Review - Skyborn by Sinéad O'Hart

Review - Skyborn by Sinéad O'Hart

The circus has seen better days, but for Bastjan it’s home. He will do anything he can to save it, even if it means participating in a death-defying new act. But when that fails to draw in the crowds, the ringmaster makes a deal with a mysterious man by the name of Dr Bauer.

In exchange for his help, Bauer wants a box that belonged to Bastjan’s mother and came from her birthplace – the faraway island of Melita. Bastjan is desperate to keep his only memento of his mother out of Bauer’s hands. And as he uncovers more about the strange objects contained within, he realizes it’s not only the circus that’s in terrible danger…

With the most daring young heroes, the most villainous villains, with circuses and airships, shapeshifters and lost cities, with all of the mystery and adventure, excitement and intrigue, Sinéad O'Hart's Skyborn is an utter triumph of a book!

Skyborn has been written as a prequal to The Eye of the North, Sinéad O'Hart's first published novel, though either book works perfectly well alone. It reveals the origins of one of the most fascinating, fun and intriguing characters in Eye, the orphaned boy called Thing. It turns out he wasn't always called Thing, and he wasn't always travelling the world alone.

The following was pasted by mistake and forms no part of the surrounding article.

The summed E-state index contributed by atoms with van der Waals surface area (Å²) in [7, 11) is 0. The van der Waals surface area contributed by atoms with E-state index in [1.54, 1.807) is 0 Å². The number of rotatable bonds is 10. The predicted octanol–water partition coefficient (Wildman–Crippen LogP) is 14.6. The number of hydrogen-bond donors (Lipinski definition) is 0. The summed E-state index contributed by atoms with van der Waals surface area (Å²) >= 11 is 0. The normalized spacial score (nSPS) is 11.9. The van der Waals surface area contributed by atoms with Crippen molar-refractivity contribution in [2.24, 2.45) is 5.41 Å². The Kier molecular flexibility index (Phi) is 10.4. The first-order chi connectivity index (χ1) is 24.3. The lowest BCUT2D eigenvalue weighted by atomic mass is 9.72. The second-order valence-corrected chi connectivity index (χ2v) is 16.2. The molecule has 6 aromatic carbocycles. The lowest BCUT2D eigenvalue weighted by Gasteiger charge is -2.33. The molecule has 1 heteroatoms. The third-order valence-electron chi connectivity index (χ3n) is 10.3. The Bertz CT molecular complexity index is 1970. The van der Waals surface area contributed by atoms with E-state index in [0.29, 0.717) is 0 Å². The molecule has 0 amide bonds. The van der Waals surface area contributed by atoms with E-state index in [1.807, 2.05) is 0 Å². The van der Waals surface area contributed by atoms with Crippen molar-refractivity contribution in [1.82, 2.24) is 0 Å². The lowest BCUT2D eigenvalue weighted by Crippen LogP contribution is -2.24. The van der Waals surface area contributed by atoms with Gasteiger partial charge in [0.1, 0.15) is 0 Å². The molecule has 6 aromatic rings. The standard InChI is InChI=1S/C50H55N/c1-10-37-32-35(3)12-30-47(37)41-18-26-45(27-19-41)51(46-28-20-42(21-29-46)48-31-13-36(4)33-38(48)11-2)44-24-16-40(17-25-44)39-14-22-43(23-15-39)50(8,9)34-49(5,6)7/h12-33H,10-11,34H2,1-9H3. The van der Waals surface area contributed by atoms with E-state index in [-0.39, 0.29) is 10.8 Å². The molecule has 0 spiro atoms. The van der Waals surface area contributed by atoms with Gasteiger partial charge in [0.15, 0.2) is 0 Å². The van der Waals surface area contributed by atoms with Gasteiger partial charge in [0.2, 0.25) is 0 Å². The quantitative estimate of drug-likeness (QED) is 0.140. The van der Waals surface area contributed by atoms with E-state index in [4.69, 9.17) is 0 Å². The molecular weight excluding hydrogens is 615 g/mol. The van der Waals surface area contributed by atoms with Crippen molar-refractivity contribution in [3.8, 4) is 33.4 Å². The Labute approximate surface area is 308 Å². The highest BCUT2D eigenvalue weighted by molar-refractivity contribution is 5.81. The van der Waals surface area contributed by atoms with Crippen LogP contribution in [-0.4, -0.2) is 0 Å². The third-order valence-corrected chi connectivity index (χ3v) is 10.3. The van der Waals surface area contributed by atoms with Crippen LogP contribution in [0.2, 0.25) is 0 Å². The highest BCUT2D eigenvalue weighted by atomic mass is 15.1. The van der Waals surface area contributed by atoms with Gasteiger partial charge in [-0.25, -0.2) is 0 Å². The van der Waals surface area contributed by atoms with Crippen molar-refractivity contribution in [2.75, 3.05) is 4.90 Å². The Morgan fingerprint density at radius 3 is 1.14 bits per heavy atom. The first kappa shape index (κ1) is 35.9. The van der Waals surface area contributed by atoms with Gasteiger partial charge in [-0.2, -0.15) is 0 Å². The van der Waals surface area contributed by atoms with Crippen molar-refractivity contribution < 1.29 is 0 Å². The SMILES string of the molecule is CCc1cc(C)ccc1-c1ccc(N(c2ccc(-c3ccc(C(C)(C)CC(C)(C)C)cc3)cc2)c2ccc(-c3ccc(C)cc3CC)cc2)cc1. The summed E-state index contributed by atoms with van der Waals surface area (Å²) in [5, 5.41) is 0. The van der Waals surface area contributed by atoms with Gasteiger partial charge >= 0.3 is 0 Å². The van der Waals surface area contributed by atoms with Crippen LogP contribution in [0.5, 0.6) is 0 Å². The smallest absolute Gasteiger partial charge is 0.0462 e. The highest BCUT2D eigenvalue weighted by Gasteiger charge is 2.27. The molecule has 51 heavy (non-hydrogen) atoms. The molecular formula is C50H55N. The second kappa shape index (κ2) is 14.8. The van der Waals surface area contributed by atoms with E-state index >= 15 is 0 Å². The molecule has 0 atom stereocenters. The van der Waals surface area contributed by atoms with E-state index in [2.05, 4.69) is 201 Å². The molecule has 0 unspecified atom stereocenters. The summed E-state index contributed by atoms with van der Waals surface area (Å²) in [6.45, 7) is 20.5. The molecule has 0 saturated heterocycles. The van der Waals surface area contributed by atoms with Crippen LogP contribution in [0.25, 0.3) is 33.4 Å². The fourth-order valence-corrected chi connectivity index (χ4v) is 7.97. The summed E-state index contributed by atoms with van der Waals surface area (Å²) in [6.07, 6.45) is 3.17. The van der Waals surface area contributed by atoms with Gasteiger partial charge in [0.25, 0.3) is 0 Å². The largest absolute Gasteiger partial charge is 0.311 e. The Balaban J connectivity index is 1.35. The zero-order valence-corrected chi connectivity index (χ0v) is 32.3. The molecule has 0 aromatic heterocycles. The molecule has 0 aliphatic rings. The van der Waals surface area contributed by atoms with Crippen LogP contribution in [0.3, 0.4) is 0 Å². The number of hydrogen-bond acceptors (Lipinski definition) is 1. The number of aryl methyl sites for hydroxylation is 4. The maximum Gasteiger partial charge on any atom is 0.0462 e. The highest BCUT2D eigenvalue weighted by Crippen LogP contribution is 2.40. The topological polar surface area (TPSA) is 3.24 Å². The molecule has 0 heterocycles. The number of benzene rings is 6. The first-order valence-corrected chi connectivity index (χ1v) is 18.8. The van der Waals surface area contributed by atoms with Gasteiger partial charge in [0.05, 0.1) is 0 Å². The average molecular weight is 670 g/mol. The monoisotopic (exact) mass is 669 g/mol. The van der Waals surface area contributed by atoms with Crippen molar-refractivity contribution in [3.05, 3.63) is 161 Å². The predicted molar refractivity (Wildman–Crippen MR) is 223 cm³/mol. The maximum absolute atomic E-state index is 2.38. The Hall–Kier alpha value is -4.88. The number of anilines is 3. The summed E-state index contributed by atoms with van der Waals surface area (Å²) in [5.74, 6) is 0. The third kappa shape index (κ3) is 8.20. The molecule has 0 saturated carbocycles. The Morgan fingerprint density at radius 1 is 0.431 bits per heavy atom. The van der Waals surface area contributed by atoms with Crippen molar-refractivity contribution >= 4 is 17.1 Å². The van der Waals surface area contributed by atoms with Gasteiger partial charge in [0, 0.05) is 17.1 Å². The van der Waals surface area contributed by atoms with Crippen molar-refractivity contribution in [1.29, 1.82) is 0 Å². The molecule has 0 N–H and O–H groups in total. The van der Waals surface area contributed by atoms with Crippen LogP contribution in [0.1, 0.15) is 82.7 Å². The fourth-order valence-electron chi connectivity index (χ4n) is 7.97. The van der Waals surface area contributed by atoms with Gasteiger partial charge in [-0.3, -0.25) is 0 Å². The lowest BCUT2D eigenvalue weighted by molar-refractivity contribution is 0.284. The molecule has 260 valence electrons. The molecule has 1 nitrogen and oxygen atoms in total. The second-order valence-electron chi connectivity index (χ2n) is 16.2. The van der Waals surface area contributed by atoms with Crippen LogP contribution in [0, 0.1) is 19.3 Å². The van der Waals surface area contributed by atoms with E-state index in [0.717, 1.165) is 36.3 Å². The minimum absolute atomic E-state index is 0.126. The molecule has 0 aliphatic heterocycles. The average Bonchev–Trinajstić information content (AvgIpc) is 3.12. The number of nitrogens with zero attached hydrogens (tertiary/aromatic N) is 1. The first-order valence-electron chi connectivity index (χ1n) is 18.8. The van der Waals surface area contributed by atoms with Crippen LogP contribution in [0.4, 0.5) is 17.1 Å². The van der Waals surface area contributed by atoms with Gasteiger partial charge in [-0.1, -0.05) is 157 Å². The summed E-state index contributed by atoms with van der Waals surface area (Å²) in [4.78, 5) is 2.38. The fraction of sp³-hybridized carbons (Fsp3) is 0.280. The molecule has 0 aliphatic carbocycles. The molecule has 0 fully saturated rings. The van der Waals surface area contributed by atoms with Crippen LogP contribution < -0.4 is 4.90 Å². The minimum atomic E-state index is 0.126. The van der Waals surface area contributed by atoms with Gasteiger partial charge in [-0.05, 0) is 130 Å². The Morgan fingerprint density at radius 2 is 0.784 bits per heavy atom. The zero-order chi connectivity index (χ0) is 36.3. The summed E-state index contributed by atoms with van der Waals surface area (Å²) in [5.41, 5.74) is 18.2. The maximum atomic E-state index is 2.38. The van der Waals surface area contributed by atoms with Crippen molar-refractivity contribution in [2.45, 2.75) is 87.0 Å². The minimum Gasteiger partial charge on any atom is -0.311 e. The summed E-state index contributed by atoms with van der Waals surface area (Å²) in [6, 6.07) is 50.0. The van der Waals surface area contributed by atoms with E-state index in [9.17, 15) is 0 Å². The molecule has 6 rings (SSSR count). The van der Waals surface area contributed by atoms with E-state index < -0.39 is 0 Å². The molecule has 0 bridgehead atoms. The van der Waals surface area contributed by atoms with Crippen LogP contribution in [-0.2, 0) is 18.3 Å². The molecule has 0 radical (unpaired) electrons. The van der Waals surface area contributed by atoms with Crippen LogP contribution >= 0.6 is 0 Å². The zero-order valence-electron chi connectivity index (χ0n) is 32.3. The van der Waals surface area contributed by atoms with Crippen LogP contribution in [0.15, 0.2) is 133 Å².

The Eye of the North is one of my absolute favourite books, so dipping back into that world was a real treat and Thing isn't the only familiar face to make an appearance. Knowing a little of how the story ends for some of the characters gave the whole thing a really interesting twist, and actually kept me guessing right up until the end. It took twists and turns I just never saw coming, like an aerialist spinning and shifting effortlessly on silks. And like an enraptured circus audience, I just sat back and enjoyed, open mouthed, at the skill on display.

In style, Skyborn is a Victorian-esque fantasy with strong steampunk elements, an aesthetic I absolutely adore. There are fantastical creatures in this book, but like in all of the best fiction the real monsters are all too human! The depiction of casual cruelty made the everyday seem monstrous and had me rooting for the young heroes from the start.


Skyborn by Sinéad O'Hart is out now, published by Little Tiger Group.
I was given a review copy via Netgalley in return for an honest review.


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